It wasn’t the worst thing, though, because Smith, a major junior standout for Kamloops of the Western Hockey League, knew he had three years to be drafted—not just one—before he would have to use the free-agent route.
|Colin Smith |
He knew he could get back to work with the Blazers in the 2011-12 season and move up NHL teams’ draft boards the following summer and just begin his trek toward an NHL career 12 months later than expected.
But for six of the seven rounds in the 2012 draft, his name wasn’t called and his feeling of, “It’s all good,” began to morph into, “I might need to think of other options.”
That internal dialogue ceased, though, when the Avalanche, with the 192nd pick, chose Smith with its final selection after taking notice of the 5-foot-10, 160-pounder’s impressive 35 goals and 50 assists during the 2011-12 season.
Smith was happy to be chosen, for sure, but sitting and waiting for nearly two whole drafts without hearing his name called wasn’t what he had in mind as a start to his professional career.
It was enough to put a boulder-sized chip on Smith’s shoulder, and he’s used that to his advantage ever since, scoring at an incredible pace the past two seasons for Kamloops, including notching a team-leading 106 points (41g/65a) last season with 14 more points coming in 12 WHL playoff games.
The Avs noticed and rewarded Smith’s effort and offered him an NHL contract this summer, putting him in the upper echelon of the franchise’s potential player pool.
“It hasn't been easy for me,” Smith said, “going through a whole draft and then almost going through another, getting picked in the seventh round. But that's why I carry a chip on my shoulder and try and prove that I'm worth more than that.
“To sign was a huge step for me, and now it’s just a matter of going out and doing what I do.”
Smith joined the WHL in 2008 after Kamloops selected him in the first round of the WHL Bantam Draft, and he increased his point total in each of his seasons with the Blazers before having that breakout year in 2011-12, the year the Avs added him to its system.
Last year, in 2012-13, he and Blazers teammates J.C. Lipon and Tim Bozon combined to form one of the best young lines in the entire Canadian Hockey League, even though the highest draft selection by any of the three was Bozon’s 64th pick by Montreal in the third round of this year’s draft.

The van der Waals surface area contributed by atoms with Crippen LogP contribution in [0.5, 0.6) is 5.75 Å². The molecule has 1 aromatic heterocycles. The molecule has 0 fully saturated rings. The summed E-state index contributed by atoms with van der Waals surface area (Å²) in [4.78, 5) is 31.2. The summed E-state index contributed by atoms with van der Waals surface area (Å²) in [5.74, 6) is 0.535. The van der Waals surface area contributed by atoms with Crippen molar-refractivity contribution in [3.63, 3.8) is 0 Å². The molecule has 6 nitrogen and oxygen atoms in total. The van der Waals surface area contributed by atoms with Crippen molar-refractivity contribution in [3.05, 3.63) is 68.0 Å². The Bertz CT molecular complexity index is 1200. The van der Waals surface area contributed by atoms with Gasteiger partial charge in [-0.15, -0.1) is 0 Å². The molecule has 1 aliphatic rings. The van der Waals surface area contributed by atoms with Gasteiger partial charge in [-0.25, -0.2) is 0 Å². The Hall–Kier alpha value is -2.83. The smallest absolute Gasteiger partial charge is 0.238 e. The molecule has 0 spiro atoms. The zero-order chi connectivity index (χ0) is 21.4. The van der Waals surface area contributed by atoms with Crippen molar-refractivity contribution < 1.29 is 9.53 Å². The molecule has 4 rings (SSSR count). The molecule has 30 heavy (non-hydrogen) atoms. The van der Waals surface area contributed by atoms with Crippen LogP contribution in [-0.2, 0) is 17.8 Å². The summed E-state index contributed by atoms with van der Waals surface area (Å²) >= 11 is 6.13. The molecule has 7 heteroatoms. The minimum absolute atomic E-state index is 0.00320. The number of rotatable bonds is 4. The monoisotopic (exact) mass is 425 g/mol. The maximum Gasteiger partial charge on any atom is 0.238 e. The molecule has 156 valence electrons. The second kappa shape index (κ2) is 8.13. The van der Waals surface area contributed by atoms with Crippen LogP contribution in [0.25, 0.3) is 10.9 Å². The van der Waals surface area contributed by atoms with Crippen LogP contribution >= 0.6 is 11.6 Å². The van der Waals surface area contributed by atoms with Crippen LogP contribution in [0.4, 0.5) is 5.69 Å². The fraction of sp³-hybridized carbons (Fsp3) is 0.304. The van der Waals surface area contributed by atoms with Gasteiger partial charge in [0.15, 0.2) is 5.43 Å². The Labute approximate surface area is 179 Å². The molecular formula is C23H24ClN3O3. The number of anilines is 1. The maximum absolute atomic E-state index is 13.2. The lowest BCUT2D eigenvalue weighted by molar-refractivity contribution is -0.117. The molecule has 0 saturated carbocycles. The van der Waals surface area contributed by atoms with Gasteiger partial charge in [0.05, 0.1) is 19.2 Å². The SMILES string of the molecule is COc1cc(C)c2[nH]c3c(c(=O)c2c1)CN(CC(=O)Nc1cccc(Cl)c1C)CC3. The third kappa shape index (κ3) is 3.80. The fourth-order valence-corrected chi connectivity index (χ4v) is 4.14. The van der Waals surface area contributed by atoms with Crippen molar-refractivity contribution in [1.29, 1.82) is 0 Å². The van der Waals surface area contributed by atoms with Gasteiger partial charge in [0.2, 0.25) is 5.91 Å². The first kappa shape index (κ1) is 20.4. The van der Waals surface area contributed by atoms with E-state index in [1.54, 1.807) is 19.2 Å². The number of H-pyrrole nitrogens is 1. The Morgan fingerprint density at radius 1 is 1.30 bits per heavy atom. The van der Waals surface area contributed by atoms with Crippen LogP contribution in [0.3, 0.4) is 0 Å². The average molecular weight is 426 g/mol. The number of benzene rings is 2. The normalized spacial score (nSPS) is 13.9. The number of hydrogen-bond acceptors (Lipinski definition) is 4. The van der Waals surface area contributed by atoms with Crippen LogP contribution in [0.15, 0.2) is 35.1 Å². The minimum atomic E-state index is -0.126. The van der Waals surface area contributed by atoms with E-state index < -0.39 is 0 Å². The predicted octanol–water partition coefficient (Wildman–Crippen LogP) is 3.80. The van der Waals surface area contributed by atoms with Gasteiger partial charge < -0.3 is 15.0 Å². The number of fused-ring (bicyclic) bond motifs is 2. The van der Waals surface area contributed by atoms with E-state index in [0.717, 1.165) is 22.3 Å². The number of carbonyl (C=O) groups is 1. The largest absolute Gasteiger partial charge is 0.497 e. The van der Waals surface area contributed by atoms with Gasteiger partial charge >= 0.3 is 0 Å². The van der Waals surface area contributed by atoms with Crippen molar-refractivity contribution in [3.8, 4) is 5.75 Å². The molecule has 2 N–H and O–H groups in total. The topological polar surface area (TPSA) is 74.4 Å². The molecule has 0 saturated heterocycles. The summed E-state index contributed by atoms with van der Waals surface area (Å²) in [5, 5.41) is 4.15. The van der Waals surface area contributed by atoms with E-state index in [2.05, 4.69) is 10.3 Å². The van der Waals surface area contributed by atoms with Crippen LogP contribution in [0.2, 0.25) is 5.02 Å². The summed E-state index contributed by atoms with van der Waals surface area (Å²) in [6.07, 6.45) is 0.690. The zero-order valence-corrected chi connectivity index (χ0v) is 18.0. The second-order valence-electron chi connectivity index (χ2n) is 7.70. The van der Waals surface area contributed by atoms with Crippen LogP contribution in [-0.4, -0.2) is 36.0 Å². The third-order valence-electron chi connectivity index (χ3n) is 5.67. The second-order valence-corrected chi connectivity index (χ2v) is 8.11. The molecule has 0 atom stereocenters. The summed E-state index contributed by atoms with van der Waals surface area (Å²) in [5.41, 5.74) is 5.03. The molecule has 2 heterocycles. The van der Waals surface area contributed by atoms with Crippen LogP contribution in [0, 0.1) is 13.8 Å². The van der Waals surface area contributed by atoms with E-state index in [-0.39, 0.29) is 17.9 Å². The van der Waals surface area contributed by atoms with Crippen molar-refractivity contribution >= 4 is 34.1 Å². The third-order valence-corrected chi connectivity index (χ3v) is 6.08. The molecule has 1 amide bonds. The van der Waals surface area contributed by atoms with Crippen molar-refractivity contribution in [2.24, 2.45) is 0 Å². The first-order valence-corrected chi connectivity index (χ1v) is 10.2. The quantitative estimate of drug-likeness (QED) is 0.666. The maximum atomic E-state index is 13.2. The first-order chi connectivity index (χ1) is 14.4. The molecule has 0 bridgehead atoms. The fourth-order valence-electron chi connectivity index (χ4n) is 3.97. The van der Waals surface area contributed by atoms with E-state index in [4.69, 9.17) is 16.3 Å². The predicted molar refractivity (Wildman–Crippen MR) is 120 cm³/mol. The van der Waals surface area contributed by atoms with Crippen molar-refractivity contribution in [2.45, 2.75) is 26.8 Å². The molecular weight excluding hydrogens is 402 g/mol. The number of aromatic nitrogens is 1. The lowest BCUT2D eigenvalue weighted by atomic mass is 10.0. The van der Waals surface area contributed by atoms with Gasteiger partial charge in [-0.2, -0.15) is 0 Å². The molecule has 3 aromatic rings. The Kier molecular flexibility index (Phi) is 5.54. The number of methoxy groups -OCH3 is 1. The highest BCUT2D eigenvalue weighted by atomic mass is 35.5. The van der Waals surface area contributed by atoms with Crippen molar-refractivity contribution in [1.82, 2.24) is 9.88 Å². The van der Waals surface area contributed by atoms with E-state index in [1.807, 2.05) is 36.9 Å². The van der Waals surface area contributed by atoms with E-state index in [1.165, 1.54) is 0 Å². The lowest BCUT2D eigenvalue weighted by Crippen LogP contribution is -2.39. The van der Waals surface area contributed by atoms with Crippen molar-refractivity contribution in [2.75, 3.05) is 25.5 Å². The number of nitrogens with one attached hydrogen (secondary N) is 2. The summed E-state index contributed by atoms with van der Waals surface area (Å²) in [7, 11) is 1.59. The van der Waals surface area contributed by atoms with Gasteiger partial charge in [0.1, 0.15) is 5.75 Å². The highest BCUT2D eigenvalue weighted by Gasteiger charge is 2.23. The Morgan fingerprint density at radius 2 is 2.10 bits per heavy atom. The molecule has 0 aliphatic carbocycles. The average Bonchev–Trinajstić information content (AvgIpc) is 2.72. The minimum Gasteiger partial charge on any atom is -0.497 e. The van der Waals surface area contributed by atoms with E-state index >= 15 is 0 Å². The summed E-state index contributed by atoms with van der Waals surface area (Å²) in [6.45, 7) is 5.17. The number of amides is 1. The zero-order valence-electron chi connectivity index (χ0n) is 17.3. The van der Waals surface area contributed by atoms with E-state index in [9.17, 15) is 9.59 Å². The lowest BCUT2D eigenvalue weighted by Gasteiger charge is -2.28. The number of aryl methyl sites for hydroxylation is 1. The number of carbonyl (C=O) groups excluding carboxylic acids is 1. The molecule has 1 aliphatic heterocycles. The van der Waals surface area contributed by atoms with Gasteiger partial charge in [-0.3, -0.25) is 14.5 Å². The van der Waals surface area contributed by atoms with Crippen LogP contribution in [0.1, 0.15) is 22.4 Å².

“We didn’t have any high-profile guys, and we all wanted to prove ourselves,” Smith said. “My line, especially with me, J.C. Lipon and Bozon felt we wanted to prove ourselves, and I thought we had a pretty good year.”
They did indeed, scoring 113 goals combined and putting up 286 points (153a). Their season ended just short of a WHL championship—the Kamloops lost to the Portland Winterhawks in the Western Conference Championship—but Smith’s individual effort was exactly what the Avalanche needed to see to reward him with that first pro contract.
He anchored one of, if not the best, lines in the WHL, and it paid off with a draft selection.
“We played the whole year the year before, so we had another year to get more chemistry and to just go out and get a little more confidence, obviously, from the year before,” Smith said. “We had more of a team goal to go for. Unfortunately, we didn't win it all, but we had a good run.
“It was just a matter of I knew I had to go out and do something to get noticed—play the best I could every night because only being good wasn't going to cut it, and I wanted to go out and put up a year where people would notice me, and that's what I was able to do.”
He did make people notice, and he’s now in his first training camp with Colorado, trying to do his best to impress the Avalanche front office and let it know how fortunate it was that he was still available after all the other teams passed him over in the draft.
“I am actually thankful the draft, for me, unfolded the way it did because I try and carry that within every year,” Smith said. “I'm coming here, and it's a great opportunity for everyone, especially with new guys, new coaching staff. I just want to prove that I can play and I can contribute at a high level.”